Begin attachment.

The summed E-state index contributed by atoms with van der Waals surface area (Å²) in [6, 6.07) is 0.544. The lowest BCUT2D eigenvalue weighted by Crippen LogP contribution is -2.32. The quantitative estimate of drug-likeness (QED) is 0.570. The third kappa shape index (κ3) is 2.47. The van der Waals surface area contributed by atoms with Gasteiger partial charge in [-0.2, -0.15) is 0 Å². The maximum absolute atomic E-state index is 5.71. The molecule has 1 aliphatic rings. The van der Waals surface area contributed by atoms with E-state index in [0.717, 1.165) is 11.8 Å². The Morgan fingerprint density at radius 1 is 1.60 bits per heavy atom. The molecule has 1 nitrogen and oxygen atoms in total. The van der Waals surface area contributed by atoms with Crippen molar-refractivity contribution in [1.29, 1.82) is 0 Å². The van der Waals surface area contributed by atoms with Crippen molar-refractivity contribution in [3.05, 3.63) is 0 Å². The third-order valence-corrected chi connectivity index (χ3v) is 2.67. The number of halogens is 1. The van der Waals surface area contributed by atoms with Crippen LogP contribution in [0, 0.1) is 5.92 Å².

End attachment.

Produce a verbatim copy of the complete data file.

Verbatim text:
The summed E-state index contributed by atoms with van der Waals surface area (Å²) in [6, 6.07) is 0.544. The lowest BCUT2D eigenvalue weighted by Crippen LogP contribution is -2.32. The quantitative estimate of drug-likeness (QED) is 0.570. The third kappa shape index (κ3) is 2.47. The van der Waals surface area contributed by atoms with Gasteiger partial charge in [-0.2, -0.15) is 0 Å². The maximum absolute atomic E-state index is 5.71. The molecule has 1 aliphatic rings. The van der Waals surface area contributed by atoms with E-state index in [0.717, 1.165) is 11.8 Å². The Morgan fingerprint density at radius 1 is 1.60 bits per heavy atom. The molecule has 1 nitrogen and oxygen atoms in total. The van der Waals surface area contributed by atoms with Crippen molar-refractivity contribution in [1.29, 1.82) is 0 Å². The van der Waals surface area contributed by atoms with Crippen molar-refractivity contribution in [3.05, 3.63) is 0 Å². The third-order valence-corrected chi connectivity index (χ3v) is 2.67. The number of halogens is 1. The van der Waals surface area contributed by atoms with Crippen LogP contribution in [0, 0.1) is 5.92 Å².